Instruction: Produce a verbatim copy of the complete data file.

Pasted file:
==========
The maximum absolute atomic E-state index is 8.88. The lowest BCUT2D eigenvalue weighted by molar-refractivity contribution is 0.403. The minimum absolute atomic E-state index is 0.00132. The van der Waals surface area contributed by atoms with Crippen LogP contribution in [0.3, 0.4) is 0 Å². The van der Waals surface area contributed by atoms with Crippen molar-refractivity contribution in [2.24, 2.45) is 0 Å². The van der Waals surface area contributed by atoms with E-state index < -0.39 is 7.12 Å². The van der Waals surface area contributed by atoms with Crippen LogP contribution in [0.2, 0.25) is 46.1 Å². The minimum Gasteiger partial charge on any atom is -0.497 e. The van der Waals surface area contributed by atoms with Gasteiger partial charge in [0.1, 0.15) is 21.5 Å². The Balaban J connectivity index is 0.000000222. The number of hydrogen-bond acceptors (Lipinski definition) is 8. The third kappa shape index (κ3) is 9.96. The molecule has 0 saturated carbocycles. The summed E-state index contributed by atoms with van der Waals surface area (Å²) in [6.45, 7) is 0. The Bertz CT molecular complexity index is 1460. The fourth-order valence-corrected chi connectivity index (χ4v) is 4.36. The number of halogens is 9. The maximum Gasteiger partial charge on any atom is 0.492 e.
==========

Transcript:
The maximum absolute atomic E-state index is 8.88. The lowest BCUT2D eigenvalue weighted by molar-refractivity contribution is 0.403. The minimum absolute atomic E-state index is 0.00132. The van der Waals surface area contributed by atoms with Crippen LogP contribution in [0.3, 0.4) is 0 Å². The van der Waals surface area contributed by atoms with Crippen molar-refractivity contribution in [2.24, 2.45) is 0 Å². The van der Waals surface area contributed by atoms with E-state index < -0.39 is 7.12 Å². The van der Waals surface area contributed by atoms with Crippen LogP contribution in [0.2, 0.25) is 46.1 Å². The minimum Gasteiger partial charge on any atom is -0.497 e. The van der Waals surface area contributed by atoms with Gasteiger partial charge in [0.1, 0.15) is 21.5 Å². The Balaban J connectivity index is 0.000000222. The number of hydrogen-bond acceptors (Lipinski definition) is 8. The third kappa shape index (κ3) is 9.96. The molecule has 0 saturated carbocycles. The summed E-state index contributed by atoms with van der Waals surface area (Å²) in [6.45, 7) is 0. The Bertz CT molecular complexity index is 1460. The fourth-order valence-corrected chi connectivity index (χ4v) is 4.36. The number of halogens is 9. The maximum Gasteiger partial charge on any atom is 0.492 e.